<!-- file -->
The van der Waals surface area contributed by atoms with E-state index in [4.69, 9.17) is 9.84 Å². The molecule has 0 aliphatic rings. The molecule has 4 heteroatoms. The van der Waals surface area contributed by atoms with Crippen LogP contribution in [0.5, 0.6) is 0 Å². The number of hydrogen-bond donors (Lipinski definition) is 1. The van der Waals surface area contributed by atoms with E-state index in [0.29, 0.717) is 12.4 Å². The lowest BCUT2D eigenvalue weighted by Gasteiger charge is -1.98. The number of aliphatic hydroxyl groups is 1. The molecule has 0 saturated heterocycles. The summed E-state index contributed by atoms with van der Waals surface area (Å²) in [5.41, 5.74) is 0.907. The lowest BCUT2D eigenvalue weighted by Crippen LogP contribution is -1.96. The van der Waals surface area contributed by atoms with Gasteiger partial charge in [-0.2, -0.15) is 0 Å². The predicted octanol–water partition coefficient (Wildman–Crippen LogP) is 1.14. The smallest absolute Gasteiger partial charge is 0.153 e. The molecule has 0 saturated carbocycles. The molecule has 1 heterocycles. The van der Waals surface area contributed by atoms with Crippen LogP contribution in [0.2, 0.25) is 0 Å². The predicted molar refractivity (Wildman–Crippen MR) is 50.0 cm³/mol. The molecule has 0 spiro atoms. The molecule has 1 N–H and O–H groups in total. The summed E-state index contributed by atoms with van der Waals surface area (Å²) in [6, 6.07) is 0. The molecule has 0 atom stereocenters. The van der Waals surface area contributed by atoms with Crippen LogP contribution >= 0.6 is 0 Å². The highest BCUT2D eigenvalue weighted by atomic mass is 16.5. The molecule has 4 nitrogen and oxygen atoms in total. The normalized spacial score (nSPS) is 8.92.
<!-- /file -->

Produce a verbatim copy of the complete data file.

The van der Waals surface area contributed by atoms with E-state index in [4.69, 9.17) is 9.84 Å². The molecule has 0 aliphatic rings. The molecule has 4 heteroatoms. The van der Waals surface area contributed by atoms with Crippen LogP contribution in [0.5, 0.6) is 0 Å². The number of hydrogen-bond donors (Lipinski definition) is 1. The van der Waals surface area contributed by atoms with E-state index in [0.29, 0.717) is 12.4 Å². The lowest BCUT2D eigenvalue weighted by Gasteiger charge is -1.98. The number of aliphatic hydroxyl groups is 1. The molecule has 0 saturated heterocycles. The summed E-state index contributed by atoms with van der Waals surface area (Å²) in [5.41, 5.74) is 0.907. The lowest BCUT2D eigenvalue weighted by Crippen LogP contribution is -1.96. The van der Waals surface area contributed by atoms with Gasteiger partial charge in [-0.2, -0.15) is 0 Å². The predicted octanol–water partition coefficient (Wildman–Crippen LogP) is 1.14. The smallest absolute Gasteiger partial charge is 0.153 e. The molecule has 0 saturated carbocycles. The molecule has 1 heterocycles. The van der Waals surface area contributed by atoms with Crippen LogP contribution in [0.2, 0.25) is 0 Å². The predicted molar refractivity (Wildman–Crippen MR) is 50.0 cm³/mol. The molecule has 0 spiro atoms. The molecule has 1 N–H and O–H groups in total. The summed E-state index contributed by atoms with van der Waals surface area (Å²) in [6, 6.07) is 0. The molecule has 0 atom stereocenters. The van der Waals surface area contributed by atoms with Crippen LogP contribution >= 0.6 is 0 Å². The highest BCUT2D eigenvalue weighted by atomic mass is 16.5. The molecule has 4 nitrogen and oxygen atoms in total. The normalized spacial score (nSPS) is 8.92.